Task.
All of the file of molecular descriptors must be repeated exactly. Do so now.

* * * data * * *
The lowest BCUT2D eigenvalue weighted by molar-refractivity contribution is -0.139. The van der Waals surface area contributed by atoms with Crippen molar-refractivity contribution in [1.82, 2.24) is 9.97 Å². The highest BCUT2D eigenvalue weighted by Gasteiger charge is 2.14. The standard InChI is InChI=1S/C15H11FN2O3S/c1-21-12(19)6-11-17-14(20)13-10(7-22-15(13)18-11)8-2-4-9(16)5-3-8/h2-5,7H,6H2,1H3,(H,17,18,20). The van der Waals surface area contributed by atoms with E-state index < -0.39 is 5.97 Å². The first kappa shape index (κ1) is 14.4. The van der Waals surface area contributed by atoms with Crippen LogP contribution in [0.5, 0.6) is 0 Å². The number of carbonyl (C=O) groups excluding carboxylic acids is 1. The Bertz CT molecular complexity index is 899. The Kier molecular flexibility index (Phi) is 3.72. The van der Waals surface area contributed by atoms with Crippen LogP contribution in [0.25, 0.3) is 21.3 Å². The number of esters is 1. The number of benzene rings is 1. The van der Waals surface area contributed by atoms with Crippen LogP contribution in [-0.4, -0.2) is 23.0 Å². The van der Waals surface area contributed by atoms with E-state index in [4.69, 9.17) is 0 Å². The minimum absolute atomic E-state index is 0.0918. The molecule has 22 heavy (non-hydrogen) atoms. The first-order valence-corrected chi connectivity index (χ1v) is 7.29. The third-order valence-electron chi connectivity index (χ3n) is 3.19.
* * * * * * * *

The lowest BCUT2D eigenvalue weighted by molar-refractivity contribution is -0.139. The van der Waals surface area contributed by atoms with Crippen molar-refractivity contribution in [1.82, 2.24) is 9.97 Å². The highest BCUT2D eigenvalue weighted by Gasteiger charge is 2.14. The standard InChI is InChI=1S/C15H11FN2O3S/c1-21-12(19)6-11-17-14(20)13-10(7-22-15(13)18-11)8-2-4-9(16)5-3-8/h2-5,7H,6H2,1H3,(H,17,18,20). The van der Waals surface area contributed by atoms with E-state index < -0.39 is 5.97 Å². The first kappa shape index (κ1) is 14.4. The van der Waals surface area contributed by atoms with Crippen LogP contribution in [0.5, 0.6) is 0 Å². The number of carbonyl (C=O) groups excluding carboxylic acids is 1. The Bertz CT molecular complexity index is 899. The Kier molecular flexibility index (Phi) is 3.72. The van der Waals surface area contributed by atoms with Crippen LogP contribution in [0.25, 0.3) is 21.3 Å². The number of esters is 1. The number of benzene rings is 1. The van der Waals surface area contributed by atoms with Crippen LogP contribution in [-0.4, -0.2) is 23.0 Å². The van der Waals surface area contributed by atoms with E-state index in [4.69, 9.17) is 0 Å². The minimum absolute atomic E-state index is 0.0918. The molecule has 22 heavy (non-hydrogen) atoms. The first-order valence-corrected chi connectivity index (χ1v) is 7.29. The third-order valence-electron chi connectivity index (χ3n) is 3.19.